Clothing & Cosmetics  > Meat and Leather -- Two Sides of the Same Coin


Compassionate Friend, Spring 1998 --- Beauty Without Cruelty India


Goat meat or mutton, despite its poor quality, is the most popular meat in India. 95% of raising goats and sheep continues to be on traditional lines. These animals are owned by landless farmers who migrate from place to place with their herds which feed off mainly wasteland grass, also garbage. 60% of the animals, numbering over 16 million -- one-third of which are kids, die due to untreated diseases and the remaining 40% are slaughtered for their meat and skins. Ailing animals or those below optimum weight and age are sold in the market to middlemen for slaughter and are subjected to the same cruelties as other slaughter animals. Lambs and young goats are also slaughtered for meat. Goat hair and the fleece of sheep is used by the wool industry; and goats' horns are commonly utilized for making buttons.


Sensing financial reward in raising goats intensively, several company have decided to turn the unorganized shepherd-centered activity into an industrial-scale business. We request readers not to invest in the so-called lucrative goat livestock ventures. Without sufficient patronage such projects will not be taken up or flourish.


The Central Institute for Research on Goats has organized seminars for making this 'poor mans's cow' into 'rich man's kamdhenu' in spite of the mortality rate in farms being almost double than what it is in free-grazing conditions. Under new technology plans, training will be imparted for higher productivity, crossbreeds and broiler goats (like broiler chickens) will be created, and eventually goat producers' co-operatives will be established. If we do not protest now, 'goatery' in our country will follow in the footsteps of poultry and we will see the setting up of a National Goat Development Board.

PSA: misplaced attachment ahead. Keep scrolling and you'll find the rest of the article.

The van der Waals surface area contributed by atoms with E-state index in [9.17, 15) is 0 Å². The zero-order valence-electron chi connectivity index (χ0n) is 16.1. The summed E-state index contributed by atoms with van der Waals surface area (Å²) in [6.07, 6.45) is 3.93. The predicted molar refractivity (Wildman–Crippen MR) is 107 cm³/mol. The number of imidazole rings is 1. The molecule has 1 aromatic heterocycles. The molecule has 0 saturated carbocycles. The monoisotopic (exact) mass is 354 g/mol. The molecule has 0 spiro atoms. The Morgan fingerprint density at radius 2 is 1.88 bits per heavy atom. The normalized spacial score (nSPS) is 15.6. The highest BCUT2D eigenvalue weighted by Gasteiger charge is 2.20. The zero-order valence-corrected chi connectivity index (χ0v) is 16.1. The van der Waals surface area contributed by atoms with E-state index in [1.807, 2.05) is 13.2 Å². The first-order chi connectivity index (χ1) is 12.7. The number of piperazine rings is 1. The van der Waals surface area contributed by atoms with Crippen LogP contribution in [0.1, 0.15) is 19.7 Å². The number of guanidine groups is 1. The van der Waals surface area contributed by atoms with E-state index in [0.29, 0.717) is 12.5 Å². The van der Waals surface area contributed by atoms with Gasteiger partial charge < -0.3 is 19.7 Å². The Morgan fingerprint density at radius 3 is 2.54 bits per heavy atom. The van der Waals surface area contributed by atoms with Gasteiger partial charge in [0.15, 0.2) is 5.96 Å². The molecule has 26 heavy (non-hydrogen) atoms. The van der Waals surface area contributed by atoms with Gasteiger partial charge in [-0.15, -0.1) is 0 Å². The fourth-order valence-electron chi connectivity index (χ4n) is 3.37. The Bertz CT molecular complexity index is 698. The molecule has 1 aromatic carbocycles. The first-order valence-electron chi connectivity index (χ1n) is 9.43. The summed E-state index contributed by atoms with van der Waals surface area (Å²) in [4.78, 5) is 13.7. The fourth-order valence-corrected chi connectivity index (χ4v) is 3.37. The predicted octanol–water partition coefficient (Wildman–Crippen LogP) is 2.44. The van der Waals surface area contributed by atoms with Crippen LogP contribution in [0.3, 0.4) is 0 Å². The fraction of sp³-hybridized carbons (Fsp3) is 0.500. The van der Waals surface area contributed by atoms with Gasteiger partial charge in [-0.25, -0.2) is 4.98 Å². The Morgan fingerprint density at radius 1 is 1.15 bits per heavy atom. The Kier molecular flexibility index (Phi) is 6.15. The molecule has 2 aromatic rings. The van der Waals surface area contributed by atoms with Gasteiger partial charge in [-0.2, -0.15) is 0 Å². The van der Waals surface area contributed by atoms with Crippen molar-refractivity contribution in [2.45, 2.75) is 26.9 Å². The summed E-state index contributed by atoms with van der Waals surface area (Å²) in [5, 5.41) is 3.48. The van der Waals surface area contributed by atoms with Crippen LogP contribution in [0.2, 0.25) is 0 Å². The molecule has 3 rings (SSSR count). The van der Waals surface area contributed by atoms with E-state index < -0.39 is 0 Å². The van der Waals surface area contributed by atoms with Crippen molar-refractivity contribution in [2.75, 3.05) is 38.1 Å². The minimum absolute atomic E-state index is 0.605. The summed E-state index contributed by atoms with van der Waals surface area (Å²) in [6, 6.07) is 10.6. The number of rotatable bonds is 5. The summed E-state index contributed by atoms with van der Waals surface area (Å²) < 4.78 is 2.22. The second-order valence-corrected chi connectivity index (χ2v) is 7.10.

The Nimbakar Agricultural Research Institute, Phaltan in Maharashtra, has imported South African Boer goats with whose semen Indian goats are artificially inseminated. The result is a creature with a goat's head and a cow's body -- the aim being to 'grow' more meat.


Those who care do not eat meat, nor use leather. Footwear is the most common application for leather. It is also the only use of leather that is often defined as a need by vegetarians. The average leather footwear utilizes several animals' skins: tough cattle hide for the sole, thinner and differently tanned and processed calf leather for the upper, still thinner goat skin for the inside lining and machine pressed leather fining made into a leather board for giving appropriate strength and flexibility placed in between the outer and inner soles.


Leather, hide and skin are also used in garments, belts, gloves, handbags, wallets, purses, watch and other straps, linings, trimmings. Most of it is from slaughtered cows and bulls although 20% of the world's goat skin is from India. About eighteen square feet of leather is obtained from an average sized cow or bull in India. For example, a leather jacket is made from approximately ten square feet representing 55% hide of a single cow or bull and if also lined with leather, the skin of two medium-sized goats; and a leather briefcase from five and a half square feet representing 30% hide of a single cow or bull together with the entire skin of approximately three small goats used for the inside lining and the compartments.


If ever you are tempted to eat meat or use leather, remember Dr Albert Schweitzer's words:"I am life, which wills to live, in the midst of life, which wills to live."